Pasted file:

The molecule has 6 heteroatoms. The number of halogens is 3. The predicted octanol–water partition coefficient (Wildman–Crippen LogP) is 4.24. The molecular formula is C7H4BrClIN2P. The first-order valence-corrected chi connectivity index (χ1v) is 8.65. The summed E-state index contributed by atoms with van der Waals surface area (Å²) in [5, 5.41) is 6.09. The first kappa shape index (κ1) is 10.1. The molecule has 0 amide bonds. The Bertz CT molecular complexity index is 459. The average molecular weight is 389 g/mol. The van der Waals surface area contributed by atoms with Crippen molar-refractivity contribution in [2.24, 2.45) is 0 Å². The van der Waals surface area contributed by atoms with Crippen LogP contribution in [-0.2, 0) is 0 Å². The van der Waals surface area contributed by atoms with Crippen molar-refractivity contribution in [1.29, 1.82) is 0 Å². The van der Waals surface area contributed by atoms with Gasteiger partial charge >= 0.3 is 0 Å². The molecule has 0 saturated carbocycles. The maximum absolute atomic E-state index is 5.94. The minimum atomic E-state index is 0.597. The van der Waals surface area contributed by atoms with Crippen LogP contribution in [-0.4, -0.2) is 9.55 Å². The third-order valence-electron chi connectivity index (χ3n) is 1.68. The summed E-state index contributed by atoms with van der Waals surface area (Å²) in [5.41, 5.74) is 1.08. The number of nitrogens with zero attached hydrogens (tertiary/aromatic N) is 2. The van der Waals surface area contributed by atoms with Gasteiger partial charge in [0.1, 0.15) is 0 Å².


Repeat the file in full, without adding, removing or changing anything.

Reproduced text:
The molecule has 6 heteroatoms. The number of halogens is 3. The predicted octanol–water partition coefficient (Wildman–Crippen LogP) is 4.24. The molecular formula is C7H4BrClIN2P. The first-order valence-corrected chi connectivity index (χ1v) is 8.65. The summed E-state index contributed by atoms with van der Waals surface area (Å²) in [5, 5.41) is 6.09. The first kappa shape index (κ1) is 10.1. The molecule has 0 amide bonds. The Bertz CT molecular complexity index is 459. The average molecular weight is 389 g/mol. The van der Waals surface area contributed by atoms with Crippen molar-refractivity contribution in [2.24, 2.45) is 0 Å². The van der Waals surface area contributed by atoms with Crippen LogP contribution in [-0.2, 0) is 0 Å². The van der Waals surface area contributed by atoms with Crippen molar-refractivity contribution in [1.29, 1.82) is 0 Å². The van der Waals surface area contributed by atoms with Gasteiger partial charge >= 0.3 is 0 Å². The molecule has 0 saturated carbocycles. The maximum absolute atomic E-state index is 5.94. The minimum atomic E-state index is 0.597. The van der Waals surface area contributed by atoms with Crippen LogP contribution in [-0.4, -0.2) is 9.55 Å². The third-order valence-electron chi connectivity index (χ3n) is 1.68. The summed E-state index contributed by atoms with van der Waals surface area (Å²) in [5.41, 5.74) is 1.08. The number of nitrogens with zero attached hydrogens (tertiary/aromatic N) is 2. The van der Waals surface area contributed by atoms with Gasteiger partial charge in [0.1, 0.15) is 0 Å².